Defendant's shirt, Exhibit B, was obtained by an illegal search and seizure under the above authorities and the court's refusal to suppress said evidence and the evidence based thereon constituted prejudicial error calling for a new trial.

Defendant contends his trousers should not have been received in evidence because they were not in the same condition as when seized by the officers. Lieutenant Rhodes, the State's expert witness on blood types, testified that he had cut some areas out of defendant's trousers and shirt in order to make the necessary laboratory examination to determine whether the spots involved were human blood stains, and the type of blood involved. The two articles were positively identified as defendant's trousers and shirt. Defendant so admitted to the officers. We quote the following from 32 C.J.S., Evidence, § 607: "In order that an article may be so introduced it must be satisfactorily identified, and it must also be shown to the satisfaction of the court that no such substantial change in the article exhibited as to render the evidence misleading has taken place. However, it is not necessary that the article be identically the same as at the time in controversy. It is unnecessary to show an absence of tampering on the part of every person through whose hands the article has passed; as long as the article can be identified it is immaterial in how many or in whose hands it has been." We conclude defendant has failed to establish that his trousers should have been excluded on the ground assigned.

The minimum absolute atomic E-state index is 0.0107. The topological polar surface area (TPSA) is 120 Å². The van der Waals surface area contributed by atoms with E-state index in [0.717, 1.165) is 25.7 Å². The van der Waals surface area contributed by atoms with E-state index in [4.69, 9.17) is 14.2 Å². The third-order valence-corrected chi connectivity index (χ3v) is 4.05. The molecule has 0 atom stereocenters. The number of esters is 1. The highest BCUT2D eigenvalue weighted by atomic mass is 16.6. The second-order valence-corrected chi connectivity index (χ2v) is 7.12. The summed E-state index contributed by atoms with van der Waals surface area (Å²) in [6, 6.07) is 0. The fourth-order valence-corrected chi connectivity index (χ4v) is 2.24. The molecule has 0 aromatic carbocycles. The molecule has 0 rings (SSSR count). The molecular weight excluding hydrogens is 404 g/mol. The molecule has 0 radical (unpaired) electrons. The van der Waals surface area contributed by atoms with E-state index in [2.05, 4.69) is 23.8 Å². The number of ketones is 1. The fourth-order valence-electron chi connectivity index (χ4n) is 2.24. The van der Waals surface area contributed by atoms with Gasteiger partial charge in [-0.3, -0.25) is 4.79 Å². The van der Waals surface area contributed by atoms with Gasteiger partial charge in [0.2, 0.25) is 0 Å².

An assignment alleges error in admitting Lieutenant Rhodes' evidence of the results of his blood-grouping tests because defendant asserts, "he destroyed" the pieces of cloth cut and blood taken from defendant's trousers to make his laboratory bloodgrouping tests, leaving defendant unable to defend against Rhodes' testimony. Conclusions asserted in defendant's motion do not prove themselves. State v. Robertson, Mo., 328 S.W.2d 576, 583 [9]; State v. Burks, Mo., 257 S.W.2d 919 [5]. On January 20, 1961, the State was ordered to turn over certain exhibits to defendant's counsel, and it appears that these exhibits including said trousers, were delivered to defendant's counsel. We do not understand that Lieutenant Rhodes cut out any more *576 pieces of cloth from defendant's trousers than were necessary to make his tests or that he cut out all of the blood stains on said trousers. There is no showing that he destroyed said pieces of cloth or blood. The affirmative testimony is that he did not destroy this evidence, and defendant's assertion stands refuted by the record. In the circumstances of record the State is not to be charged with prejudicial error if this evidence were inadvertently lost or misplaced. State v. Meyers, 354 Mo. 277, 189 S.W.2d 279, 281 [5].